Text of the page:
Evocative Gardening Books

By Keen, Mary | The Spectator, December 7, 1996 | Go to article overview

Evocative Gardening Books


Keen, Mary, The Spectator


'She can't evoke anything,' said friend, who is a well known novelist, in conversation about a newcomer to the writing game. 'Adjectives', the WKN added, `are not enough.' In the dead time of the year, when all the flowers are buried, a book that evokes is just what readers need. I assume that Spectator readers who are interested in gardening will already own enough A-Zs and monographs to keep them growing, and that what they want to be told about is a distilled version of their summer emotions, recollected in tranquillity.

To G. F. Dutton I award the 1996 Evocation Prize for Harvesting the Edge (The Menard Press, 8.99). He has a head start over other authors who have brought out books connected with gardens and gardening this year, because he is a poet. From the descriptions of this marginal garden, 900 foot up in the Scottish Highlands, you can hear, see and smell the place, even in deepest winter, when snow is on the ground and there is 'a constant background hiss, as airy cakes detach themselves, the slow following dust puffing against black trunks'. Rhododendrons have never been my favourite flower but I am converted by Dutton's species forms, which float their crimson-throated primrose trusses among glaucous foliage and effortless branchwork, or climb with soft pink bells sparkling after rain, through tiers of bluegreen leaves, pure blue shoots jostling the deeper pink unopened flowers. In the right hands, there is nothing wrong with adjectives.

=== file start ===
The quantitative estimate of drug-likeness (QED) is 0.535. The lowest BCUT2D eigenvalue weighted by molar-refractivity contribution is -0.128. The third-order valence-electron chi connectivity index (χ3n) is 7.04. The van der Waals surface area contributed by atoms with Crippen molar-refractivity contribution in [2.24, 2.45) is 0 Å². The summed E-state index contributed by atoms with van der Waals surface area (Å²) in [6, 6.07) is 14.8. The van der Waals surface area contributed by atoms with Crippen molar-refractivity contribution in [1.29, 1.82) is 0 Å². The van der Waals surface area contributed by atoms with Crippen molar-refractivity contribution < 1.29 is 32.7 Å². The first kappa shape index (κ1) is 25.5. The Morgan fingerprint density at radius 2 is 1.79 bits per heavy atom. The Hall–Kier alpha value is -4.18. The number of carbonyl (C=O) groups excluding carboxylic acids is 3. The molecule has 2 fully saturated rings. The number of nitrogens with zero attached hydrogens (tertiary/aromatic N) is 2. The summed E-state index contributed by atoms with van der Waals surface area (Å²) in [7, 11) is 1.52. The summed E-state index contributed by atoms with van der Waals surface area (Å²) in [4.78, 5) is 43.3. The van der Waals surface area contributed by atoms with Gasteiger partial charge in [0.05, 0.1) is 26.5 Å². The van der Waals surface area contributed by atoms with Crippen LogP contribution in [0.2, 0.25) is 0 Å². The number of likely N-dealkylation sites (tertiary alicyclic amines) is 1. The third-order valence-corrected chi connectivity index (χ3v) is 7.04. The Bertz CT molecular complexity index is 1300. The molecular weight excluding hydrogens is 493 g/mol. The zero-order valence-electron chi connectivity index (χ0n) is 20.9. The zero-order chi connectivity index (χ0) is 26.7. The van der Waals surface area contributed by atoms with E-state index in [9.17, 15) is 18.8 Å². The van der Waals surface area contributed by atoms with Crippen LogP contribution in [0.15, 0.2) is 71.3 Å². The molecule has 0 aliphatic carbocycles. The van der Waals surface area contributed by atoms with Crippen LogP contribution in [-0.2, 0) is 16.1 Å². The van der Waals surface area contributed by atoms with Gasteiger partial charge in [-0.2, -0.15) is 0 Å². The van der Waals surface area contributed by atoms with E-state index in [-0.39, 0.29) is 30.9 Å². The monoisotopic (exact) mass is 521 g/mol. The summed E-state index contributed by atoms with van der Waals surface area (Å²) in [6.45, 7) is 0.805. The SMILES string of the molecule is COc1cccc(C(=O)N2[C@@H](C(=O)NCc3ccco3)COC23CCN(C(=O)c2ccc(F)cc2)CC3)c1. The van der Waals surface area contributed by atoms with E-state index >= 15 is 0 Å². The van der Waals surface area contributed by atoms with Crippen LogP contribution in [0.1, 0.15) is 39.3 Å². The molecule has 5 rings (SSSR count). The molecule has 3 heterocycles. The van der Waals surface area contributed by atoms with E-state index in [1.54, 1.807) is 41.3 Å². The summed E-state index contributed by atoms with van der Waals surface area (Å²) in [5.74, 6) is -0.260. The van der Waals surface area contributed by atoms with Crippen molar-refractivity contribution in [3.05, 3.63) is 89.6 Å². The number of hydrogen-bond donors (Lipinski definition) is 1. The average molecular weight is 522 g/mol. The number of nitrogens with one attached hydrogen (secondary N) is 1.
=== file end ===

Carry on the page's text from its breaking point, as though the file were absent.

As well as knowing how to handle words, Dutton is a scientist. His analytical mind dissects design, and observes the habits and predilections of flowers, so that by the end of the book the reader understands why he plants the way he does and succeeds where most of us fail - in a place which no southerner would even contemplate making into a garden.

Michael Pollan is less awe-inspiring. An American intellectual, he admits that much of his book, is an account of his failures. His evocations tend to realism of the downbeat sort. `Frosted tomatoes hanging like black crepe from their cages', `the forlorn stubby skeletons' of dormant roses and a newly planted tree, `this pricey twigtopped pole wearing socks and steadied by guy wires' are none of them romantic descriptions, but they evoke all right. Pollan is a thinker too: conservation versus Thoreau and the wilderness ethics are always on his mind. I like his tussle over coming to terms with the point of a garden. When he says that a garden is a place for being in, rather than looking at, you know that here is someone who is concerned with more than picture-book aspirations. Those who want their gardens to have associations, to mean something and who are endlessly intrigued, as I am, by how gardens can be down to earth and sublime at one and the same moment, will respond to Pollan. …

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